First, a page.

DALLAS (NewsNation Now) — After two decades of reliability questions and concerns, personalized smart guns could finally be hitting the U.S. market soon. Smart guns use technology that only allows them to be fired by an authorized user. While some experts say this could be the future of firearm safety, others worry it’s not practical.
Gun company LodeStar Works is in the process of working on a prototype for these types of guns. LoneStar co-founder Gareth Glaser said he was inspired after hearing one too many stories about children shot while playing with an unattended gun.
“I’d seen the abject failure of every policy to try and do something about gun safety,” Glaser said. “Lobbying, regulations and lawsuits and it all goes nowhere. Not one life is saved.”
Advocates for smart guns say they could help decrease the number of suicide, crime and accidental deaths.
There are only three ways the gun would work for its owner: fingerprint recognition, smartphone pairing or a keypad. The user can program it however they’d like.
LodeStar Works co-founder Ginger Chandler told NewsNation’s Markie Martin that she believes now is the time to bring smart guns to the market because consumers are more comfortable with smart devices and technology has gotten better.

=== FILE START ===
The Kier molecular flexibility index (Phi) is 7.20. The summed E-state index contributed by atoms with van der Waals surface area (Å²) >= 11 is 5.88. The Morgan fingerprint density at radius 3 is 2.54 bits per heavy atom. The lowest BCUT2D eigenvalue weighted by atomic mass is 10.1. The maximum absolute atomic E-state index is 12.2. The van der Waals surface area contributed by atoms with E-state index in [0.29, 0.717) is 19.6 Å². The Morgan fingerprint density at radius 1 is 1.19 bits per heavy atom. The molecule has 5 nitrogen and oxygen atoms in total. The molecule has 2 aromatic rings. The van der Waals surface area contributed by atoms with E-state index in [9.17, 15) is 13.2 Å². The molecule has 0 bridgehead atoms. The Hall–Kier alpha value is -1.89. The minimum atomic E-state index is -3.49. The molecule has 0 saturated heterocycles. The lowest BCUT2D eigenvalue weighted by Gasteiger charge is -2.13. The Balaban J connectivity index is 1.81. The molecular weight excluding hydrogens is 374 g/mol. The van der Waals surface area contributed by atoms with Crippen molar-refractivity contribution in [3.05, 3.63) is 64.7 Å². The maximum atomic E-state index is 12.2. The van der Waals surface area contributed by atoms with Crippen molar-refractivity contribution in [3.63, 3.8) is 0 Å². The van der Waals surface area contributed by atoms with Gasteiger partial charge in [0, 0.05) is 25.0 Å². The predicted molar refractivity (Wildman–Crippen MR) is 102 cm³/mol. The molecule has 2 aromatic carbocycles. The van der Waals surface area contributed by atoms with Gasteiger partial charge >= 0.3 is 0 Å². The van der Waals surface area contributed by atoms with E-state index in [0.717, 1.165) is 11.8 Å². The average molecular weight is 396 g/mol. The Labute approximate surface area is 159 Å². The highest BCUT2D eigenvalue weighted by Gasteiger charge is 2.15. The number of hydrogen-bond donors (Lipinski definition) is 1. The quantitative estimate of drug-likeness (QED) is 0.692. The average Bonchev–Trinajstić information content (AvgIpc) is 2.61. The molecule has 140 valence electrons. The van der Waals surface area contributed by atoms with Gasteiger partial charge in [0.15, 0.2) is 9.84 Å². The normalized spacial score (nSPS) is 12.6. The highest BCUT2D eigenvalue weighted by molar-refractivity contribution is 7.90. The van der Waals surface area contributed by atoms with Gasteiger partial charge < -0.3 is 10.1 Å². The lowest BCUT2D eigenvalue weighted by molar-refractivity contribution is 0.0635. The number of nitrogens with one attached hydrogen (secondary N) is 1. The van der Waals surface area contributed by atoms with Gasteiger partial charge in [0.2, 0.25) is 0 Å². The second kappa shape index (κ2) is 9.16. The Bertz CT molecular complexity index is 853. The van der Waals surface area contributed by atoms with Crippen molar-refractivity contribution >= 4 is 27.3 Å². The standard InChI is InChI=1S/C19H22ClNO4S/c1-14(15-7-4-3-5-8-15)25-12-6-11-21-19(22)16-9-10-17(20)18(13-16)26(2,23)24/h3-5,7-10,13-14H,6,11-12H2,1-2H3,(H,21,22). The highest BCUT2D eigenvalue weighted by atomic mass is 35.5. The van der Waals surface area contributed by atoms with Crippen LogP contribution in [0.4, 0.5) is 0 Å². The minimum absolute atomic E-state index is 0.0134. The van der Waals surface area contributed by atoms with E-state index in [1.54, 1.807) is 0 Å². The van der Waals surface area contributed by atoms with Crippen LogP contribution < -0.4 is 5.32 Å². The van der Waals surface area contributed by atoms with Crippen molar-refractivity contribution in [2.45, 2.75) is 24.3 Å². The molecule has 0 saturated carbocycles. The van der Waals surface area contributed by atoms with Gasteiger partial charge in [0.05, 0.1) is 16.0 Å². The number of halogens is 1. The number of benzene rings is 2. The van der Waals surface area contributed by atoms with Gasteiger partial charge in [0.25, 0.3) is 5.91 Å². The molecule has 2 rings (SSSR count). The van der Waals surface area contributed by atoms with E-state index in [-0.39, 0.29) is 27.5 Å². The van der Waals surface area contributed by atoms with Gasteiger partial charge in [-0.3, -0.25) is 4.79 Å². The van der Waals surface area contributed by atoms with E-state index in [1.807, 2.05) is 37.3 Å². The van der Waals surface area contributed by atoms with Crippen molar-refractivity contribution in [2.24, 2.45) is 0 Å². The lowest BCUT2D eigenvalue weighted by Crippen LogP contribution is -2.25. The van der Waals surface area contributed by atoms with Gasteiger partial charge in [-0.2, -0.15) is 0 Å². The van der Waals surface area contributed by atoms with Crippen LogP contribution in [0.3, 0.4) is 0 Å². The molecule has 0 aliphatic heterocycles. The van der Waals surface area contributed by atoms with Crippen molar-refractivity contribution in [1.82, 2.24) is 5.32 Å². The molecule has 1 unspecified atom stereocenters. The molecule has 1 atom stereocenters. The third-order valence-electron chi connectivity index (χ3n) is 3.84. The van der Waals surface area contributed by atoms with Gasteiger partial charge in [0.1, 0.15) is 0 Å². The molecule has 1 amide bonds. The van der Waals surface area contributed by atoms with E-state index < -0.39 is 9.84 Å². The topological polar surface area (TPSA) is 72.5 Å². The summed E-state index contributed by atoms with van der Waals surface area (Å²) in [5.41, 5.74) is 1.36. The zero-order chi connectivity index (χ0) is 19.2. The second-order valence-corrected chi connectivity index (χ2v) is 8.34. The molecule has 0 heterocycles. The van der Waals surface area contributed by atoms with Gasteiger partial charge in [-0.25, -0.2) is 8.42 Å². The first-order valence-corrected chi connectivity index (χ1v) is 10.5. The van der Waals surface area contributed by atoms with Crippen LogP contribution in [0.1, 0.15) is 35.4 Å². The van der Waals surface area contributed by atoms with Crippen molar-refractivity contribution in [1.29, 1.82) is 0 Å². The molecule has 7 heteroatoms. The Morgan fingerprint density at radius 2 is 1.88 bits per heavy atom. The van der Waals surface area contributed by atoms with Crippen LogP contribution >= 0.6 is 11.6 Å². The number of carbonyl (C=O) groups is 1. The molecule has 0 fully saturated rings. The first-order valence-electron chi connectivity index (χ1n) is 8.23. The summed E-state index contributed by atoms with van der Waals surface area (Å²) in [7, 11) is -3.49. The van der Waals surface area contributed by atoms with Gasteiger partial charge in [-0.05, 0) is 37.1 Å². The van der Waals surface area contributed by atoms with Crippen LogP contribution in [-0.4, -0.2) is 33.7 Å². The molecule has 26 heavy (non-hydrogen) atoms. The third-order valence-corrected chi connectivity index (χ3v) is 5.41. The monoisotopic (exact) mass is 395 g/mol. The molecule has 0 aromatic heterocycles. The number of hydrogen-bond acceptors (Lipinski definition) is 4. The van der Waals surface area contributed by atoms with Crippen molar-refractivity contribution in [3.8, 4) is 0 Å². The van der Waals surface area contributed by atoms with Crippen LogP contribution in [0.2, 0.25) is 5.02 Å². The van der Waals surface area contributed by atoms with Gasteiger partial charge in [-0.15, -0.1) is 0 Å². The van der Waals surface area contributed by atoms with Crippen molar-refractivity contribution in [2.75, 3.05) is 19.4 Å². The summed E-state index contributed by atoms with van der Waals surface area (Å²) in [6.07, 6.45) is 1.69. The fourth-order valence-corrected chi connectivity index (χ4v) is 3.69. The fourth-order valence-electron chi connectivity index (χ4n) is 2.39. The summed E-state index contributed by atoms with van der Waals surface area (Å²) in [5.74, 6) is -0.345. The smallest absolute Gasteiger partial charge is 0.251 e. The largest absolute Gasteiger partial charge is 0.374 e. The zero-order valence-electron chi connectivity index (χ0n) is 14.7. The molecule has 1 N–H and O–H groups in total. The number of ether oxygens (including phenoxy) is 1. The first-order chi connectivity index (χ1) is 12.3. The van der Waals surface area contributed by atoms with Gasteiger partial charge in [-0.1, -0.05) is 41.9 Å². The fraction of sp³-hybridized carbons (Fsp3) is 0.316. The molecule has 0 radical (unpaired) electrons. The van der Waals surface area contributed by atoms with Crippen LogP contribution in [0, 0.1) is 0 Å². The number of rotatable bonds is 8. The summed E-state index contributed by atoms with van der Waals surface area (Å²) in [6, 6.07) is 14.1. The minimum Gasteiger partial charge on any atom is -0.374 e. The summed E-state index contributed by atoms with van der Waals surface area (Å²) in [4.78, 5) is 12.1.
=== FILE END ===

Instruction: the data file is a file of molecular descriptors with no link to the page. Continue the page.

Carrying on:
“I mean, my coffee pot is smarter than my firearm,” Chandler said.
But just like with any gun, Chandler pointed out there are some risks.
“I mean, just like a mechanical firearm — if it doesn’t go off when you want it to, you could, under stress, be hurt,” she said. “And just like the mechanical firearm goes through all the reliability (checks) to make sure it’s gonna work, we’re putting this gun through that same set of reliability tests.”
The new technology is being met with some skepticism, especially from gun shop owners.
“Every gun on the planet is basically held together with pins and screws and springs,” said Ro Carter, owner of Mister Guns in Dallas. “It’s physical. If you put a break into that that requires some sort of electronic impetus and the battery’s dead, for example, yeah, that’s probably the primary concern.”
This kind of product has been promised for years and it has the potential for a big industry shakeup, particularly in the states with tighter gun laws that might only support smart guns.
The National Shooting Sports Foundation (NSSF), the firearms industry trade association, says it does not oppose smart guns as long as the government doesn’t mandate their sale. But Lawrence Keane, senior vice president of the NSSF, said he is reluctant to see this happen.
“If I had a nickel for every time in my career I heard somebody say, ‘We’re about to bring a so-called smart gun on the market,’ I’d probably be retired now,” he said. “We’ve heard this many, many times. I’ll believe it when I see it.”
Lodestar isn’t the only company working on a smart gun. A Kansas company, SmartGunz LLC, says law enforcement agents are beta testing its product, a similar but simpler model. Colorado-based Biofire is also developing a smart gun with a fingerprint reader.
The LodeStar gun, aimed at first-time buyers, would retail for around $900.